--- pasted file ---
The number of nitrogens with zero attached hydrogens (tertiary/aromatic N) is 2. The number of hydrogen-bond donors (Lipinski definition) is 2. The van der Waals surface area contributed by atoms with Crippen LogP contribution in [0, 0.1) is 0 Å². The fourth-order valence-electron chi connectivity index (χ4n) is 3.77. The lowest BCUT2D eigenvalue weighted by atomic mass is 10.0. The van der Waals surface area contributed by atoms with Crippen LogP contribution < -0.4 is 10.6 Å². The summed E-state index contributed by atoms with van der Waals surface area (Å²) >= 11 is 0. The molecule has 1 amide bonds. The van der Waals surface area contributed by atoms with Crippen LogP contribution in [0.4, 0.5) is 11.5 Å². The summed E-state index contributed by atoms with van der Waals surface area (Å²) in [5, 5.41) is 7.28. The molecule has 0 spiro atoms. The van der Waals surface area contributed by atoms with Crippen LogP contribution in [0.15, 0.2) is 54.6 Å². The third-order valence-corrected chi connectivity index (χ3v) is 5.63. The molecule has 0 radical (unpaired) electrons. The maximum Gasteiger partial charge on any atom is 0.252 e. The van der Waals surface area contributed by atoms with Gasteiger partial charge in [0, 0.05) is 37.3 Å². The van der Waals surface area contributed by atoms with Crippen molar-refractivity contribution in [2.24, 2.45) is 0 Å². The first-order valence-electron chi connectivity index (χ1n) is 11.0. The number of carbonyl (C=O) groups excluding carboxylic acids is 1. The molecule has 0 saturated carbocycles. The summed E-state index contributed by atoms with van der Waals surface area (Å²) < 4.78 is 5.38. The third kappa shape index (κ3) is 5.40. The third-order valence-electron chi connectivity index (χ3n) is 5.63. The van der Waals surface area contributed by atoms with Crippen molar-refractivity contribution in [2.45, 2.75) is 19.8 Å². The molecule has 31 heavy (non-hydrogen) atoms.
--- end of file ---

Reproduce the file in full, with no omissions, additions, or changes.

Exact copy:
The number of nitrogens with zero attached hydrogens (tertiary/aromatic N) is 2. The number of hydrogen-bond donors (Lipinski definition) is 2. The van der Waals surface area contributed by atoms with Crippen LogP contribution in [0, 0.1) is 0 Å². The fourth-order valence-electron chi connectivity index (χ4n) is 3.77. The lowest BCUT2D eigenvalue weighted by atomic mass is 10.0. The van der Waals surface area contributed by atoms with Crippen LogP contribution < -0.4 is 10.6 Å². The summed E-state index contributed by atoms with van der Waals surface area (Å²) >= 11 is 0. The molecule has 1 amide bonds. The van der Waals surface area contributed by atoms with Crippen LogP contribution in [0.4, 0.5) is 11.5 Å². The summed E-state index contributed by atoms with van der Waals surface area (Å²) in [5, 5.41) is 7.28. The molecule has 0 spiro atoms. The van der Waals surface area contributed by atoms with Crippen LogP contribution in [0.15, 0.2) is 54.6 Å². The third-order valence-corrected chi connectivity index (χ3v) is 5.63. The molecule has 0 radical (unpaired) electrons. The maximum Gasteiger partial charge on any atom is 0.252 e. The van der Waals surface area contributed by atoms with Gasteiger partial charge in [0, 0.05) is 37.3 Å². The van der Waals surface area contributed by atoms with Crippen molar-refractivity contribution in [2.24, 2.45) is 0 Å². The first-order valence-electron chi connectivity index (χ1n) is 11.0. The number of carbonyl (C=O) groups excluding carboxylic acids is 1. The molecule has 0 saturated carbocycles. The summed E-state index contributed by atoms with van der Waals surface area (Å²) < 4.78 is 5.38. The third kappa shape index (κ3) is 5.40. The third-order valence-electron chi connectivity index (χ3n) is 5.63. The van der Waals surface area contributed by atoms with Crippen molar-refractivity contribution in [2.45, 2.75) is 19.8 Å². The molecule has 31 heavy (non-hydrogen) atoms.